What's going on?
Data out on Friday showed that the US added far fewer jobs than expected last month, and the country hasn’t even been introduced to a certain disruptive young go-getter yet.
What does this mean?
Squint hard, and there are silver linings here: the unemployment rate fell to 4.2% last month from 4.6% in October, while the proportion of people either in work or looking for it reached its highest level since March 2020. But after better-than-expected jobs numbers in October, economists had dared to dream that November would see a big uptick in new workers. It didn’t: the US added just 210,000 jobs last month – the smallest gain this year and a massive 62% less than analysts were expecting (tweet this).
Why should I care?
The bigger picture: Will they, won’t they?
Friday’s data has put the Federal Reserve (the Fed) in a tricky spot: the central bank has been thinking about winding down its bond-buying program faster than planned, but this update might cause its confidence to waver. Not least because this data was collected before Omicron was discovered, so any damage the new variant might do to the jobs market – either through more restrictions or by discouraging people from working – is yet to come. The Fed, then, could just make matters worse if it ends up withdrawing economic support too quickly.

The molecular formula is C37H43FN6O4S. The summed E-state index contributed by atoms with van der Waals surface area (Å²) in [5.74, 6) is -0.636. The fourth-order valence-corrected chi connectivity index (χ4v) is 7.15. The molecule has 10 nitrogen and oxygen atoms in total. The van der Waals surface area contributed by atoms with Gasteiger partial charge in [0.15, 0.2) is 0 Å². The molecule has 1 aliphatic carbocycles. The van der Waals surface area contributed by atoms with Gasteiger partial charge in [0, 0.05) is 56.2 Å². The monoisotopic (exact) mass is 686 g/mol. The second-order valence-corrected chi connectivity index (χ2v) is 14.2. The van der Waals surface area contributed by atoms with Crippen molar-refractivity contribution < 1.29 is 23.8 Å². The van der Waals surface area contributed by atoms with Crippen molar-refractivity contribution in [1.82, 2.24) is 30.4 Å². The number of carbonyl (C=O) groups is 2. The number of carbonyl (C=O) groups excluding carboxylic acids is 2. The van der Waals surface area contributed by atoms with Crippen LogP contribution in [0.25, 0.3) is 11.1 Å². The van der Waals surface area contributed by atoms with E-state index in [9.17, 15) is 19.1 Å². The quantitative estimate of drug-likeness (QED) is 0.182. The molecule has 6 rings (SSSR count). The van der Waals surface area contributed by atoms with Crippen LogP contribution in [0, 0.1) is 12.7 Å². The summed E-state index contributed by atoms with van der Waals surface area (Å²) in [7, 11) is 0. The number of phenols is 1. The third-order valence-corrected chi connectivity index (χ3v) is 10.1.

For markets: Don’t get distracted.
Investors are side-eyeing Omicron nervously, but the US stock market is actually staying relatively stable. There’s a more pressing concern, in that a number of popular individual stocks have seen their prices plunge recently. Just look at renowned investor Cathie Wood’s ARK Innovation ETF, which tracks a host of retail investor favorites and is down 17% more than the wider market since the start of November. Some analysts reckon this could be a sign of things to come, and that the collapse of those stocks could be just as dangerous as Omicron to the wider market.